How to animate the wheel of a wheelchair?

Eisman333 Posts: 1 Just Starting Out

Hey Community!

I am using Hitfilm for some private projects and edits, being fairly new in the world of video editing, and came onto a scene where I want to animate a wheelchair rolling in. Problem is, I can't seem to find any images of wheelchairs where the wheels are separate.

So obviously the solution would be cutting out the wheels with photoshop but that leaves the body of the wheelchair cut up with many holes.

There are some with tiny wheels but I would prefer to use the classic design.

Lastly I was thinking maybe I can somehow work with masks in Hitfilm but after trying and failing to even begin, I looked online but as I couldn't find any tutorials for it, I assume that won't work. Something I was suspecting from the start but I may as well try all avenues.

So is there a way to achieve this or do I have to resort to getting a 3D model, firing up blender and rendering the wheelchair and the wheels separately like that?

Thanks in advance for any tips and tricks!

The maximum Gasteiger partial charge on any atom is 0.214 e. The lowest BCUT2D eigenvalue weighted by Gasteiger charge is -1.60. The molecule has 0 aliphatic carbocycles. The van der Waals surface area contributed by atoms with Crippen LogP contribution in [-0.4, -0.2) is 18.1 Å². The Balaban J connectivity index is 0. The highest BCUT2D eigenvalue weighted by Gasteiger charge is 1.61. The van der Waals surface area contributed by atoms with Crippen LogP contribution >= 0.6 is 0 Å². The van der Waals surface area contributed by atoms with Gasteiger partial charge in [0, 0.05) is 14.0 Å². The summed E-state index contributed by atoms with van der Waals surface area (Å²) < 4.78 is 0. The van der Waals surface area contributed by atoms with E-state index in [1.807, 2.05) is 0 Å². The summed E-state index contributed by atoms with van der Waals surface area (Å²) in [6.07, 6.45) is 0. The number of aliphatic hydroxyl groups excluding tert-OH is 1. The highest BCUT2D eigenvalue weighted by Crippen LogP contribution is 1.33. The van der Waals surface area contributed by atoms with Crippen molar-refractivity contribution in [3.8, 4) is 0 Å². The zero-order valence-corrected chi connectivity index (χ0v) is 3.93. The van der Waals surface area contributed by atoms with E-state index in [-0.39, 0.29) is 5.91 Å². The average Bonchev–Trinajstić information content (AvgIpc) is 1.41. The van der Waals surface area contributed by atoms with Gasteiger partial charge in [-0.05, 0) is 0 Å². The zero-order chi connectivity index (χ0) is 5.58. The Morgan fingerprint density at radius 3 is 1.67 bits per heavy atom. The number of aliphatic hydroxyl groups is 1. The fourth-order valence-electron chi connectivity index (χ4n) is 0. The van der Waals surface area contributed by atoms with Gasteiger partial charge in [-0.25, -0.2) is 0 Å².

Best regards



  • Gelqone
    Gelqone PolandPosts: 145 Enthusiast

    Try cutting it in any photo editing program and then use clone tools to fill empty spaces from nearby areas. This should do the trick and is easy to achieve.

  • AxisEvo
    AxisEvo Posts: 4 Just Starting Out*

    Off the top of my head, I would try this: animate the movement of your entire wheelchair first (from L to R of screen or whatever it is), then duplicate your footage , mask out everything but the wheel on the duplicate, then animate the rotation of the wheel with the rotation control. Add in a little motion blur to look cooler and to also to hide the fact that the wheel has some of the background in it (between the spokes - unless you want to try to mask that part out also).

    That said, it would probably be best to use Photoshop to create separate, perfectly isolated wheel and wheelchair-without-wheel images, as the previous post already stated.

    One final thought -for better realism, pay attention to the lighting of the wheelchair and wheel. Unless the wheel is perfectly evenly lit, when you rotate it you may find that it looks bad because the shadowed part of it (I am imagining that the wheel may be darker on it's lower half than it is on its top half due to overhead lighting)is going to be rotating as well. In Photoslop, you might want to consider removing any obvious shadows from the wheel, then making a "shadow" layer for it in HitFilm so that the wheel darkens as it is nears the floor. Something as simple as a transparent-to-black gradient overlay layer may work well enough. Fiddle with the layer opacity and blend modes with the gradient and see if any of them produce a good result.